Oceanic Afterlife

Underwater libraries continue to yield scientific discoveries.

Ocean fish specimens in clear jars.

Far from the bright San Diego sun, in a windowless room at Scripps Institution of Oceanography, more than two million fish are stacked, suspended in their own little sea of alcohol, a mausoleum of 140,000 jars representing more than 6,000 different marine fish species from all over the world. They are curiosities of the deep, meticulously preserved, labeled and cataloged. And yet, this is not their end. It’s only the beginning.

The Marine Vertebrate Collection is one of four that comprise the Oceanographic Collections at Scripps Institution of Oceanography, along with the Benthic and Pelagic Invertebrate Collections—named for the oceanic zones where the specimens were found—as well as the Geological Collections, housing a vast amount of sediment cores, coral specimens and rocks from all kinds of tectonic features.

“The word ‘collections’ sounds old, dusty, static, something shoved away,” says Mark Ohman, curator of the Pelagic Invertebrate Collection. “It doesn’t show the dynamic side of the collections: the teaching, research, education and marine resource management to which we contribute.”

Scripps’ Oceanographic Collection is the largest of such to be based at a university, and its presence on campus is a crucial part of its educational mission. Students learn about biodiversity and collection science and use the specimens and samples in their research. “There’s an exciting story to be told,” says Ohman. “Not just from times spent collecting the specimens, but what they continue to tell us.”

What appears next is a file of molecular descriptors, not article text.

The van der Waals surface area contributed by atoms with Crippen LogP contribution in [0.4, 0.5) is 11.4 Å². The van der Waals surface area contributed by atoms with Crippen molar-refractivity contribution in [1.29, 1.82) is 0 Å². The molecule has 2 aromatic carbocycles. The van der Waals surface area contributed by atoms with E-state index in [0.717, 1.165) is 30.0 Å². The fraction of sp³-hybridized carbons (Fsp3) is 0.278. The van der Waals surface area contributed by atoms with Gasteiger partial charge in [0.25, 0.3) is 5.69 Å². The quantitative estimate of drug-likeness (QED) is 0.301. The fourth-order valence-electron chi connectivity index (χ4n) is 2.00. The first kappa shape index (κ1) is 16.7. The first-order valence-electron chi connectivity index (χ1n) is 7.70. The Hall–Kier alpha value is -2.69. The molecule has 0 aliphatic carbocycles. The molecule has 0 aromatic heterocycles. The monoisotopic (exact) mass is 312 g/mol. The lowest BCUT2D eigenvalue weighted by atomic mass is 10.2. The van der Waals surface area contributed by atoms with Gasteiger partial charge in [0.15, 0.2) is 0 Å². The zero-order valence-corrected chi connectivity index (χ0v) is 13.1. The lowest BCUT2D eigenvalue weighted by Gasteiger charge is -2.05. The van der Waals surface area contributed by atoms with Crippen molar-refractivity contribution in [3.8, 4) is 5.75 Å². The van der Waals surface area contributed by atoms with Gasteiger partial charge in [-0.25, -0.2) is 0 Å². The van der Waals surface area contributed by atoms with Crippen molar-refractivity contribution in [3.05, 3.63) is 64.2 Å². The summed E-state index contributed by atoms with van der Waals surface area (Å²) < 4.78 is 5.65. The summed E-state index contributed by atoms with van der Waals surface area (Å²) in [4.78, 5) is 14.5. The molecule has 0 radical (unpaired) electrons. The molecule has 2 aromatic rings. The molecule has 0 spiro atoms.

For instance, specimens can allow researchers to understand how factors of marine population, growth and behavior have changed over time and how they might continue to change in a warming world. By referencing where specimens were collected in the past to where the same species are seen now, scientists can lay the framework for conservation and management amid a changing environment.

The research applications are not limited to our campus, either. These unique collections are truly a library, with specimens often loaned out to other institutions and the overall scientific community.

So while the vast majority might be hidden in refrigerated rooms, behind heavy doors in a basement or on shelves out of sight, the specimens are a vital part of scientific discovery, whether they make their way to classroom desks, laboratory benches or newspaper headlines, or spark wonder in wide-eyed children at Birch Aquarium. “Collections like these are inspiring,” says Phil Hastings, curator of the Marine Vertebrate Collection. “They generate new ideas about species, about ecology. They make you think about evolution and how things have come to be how they are.”

Learn more about the Collections at: scripps.ucsd.edu/collections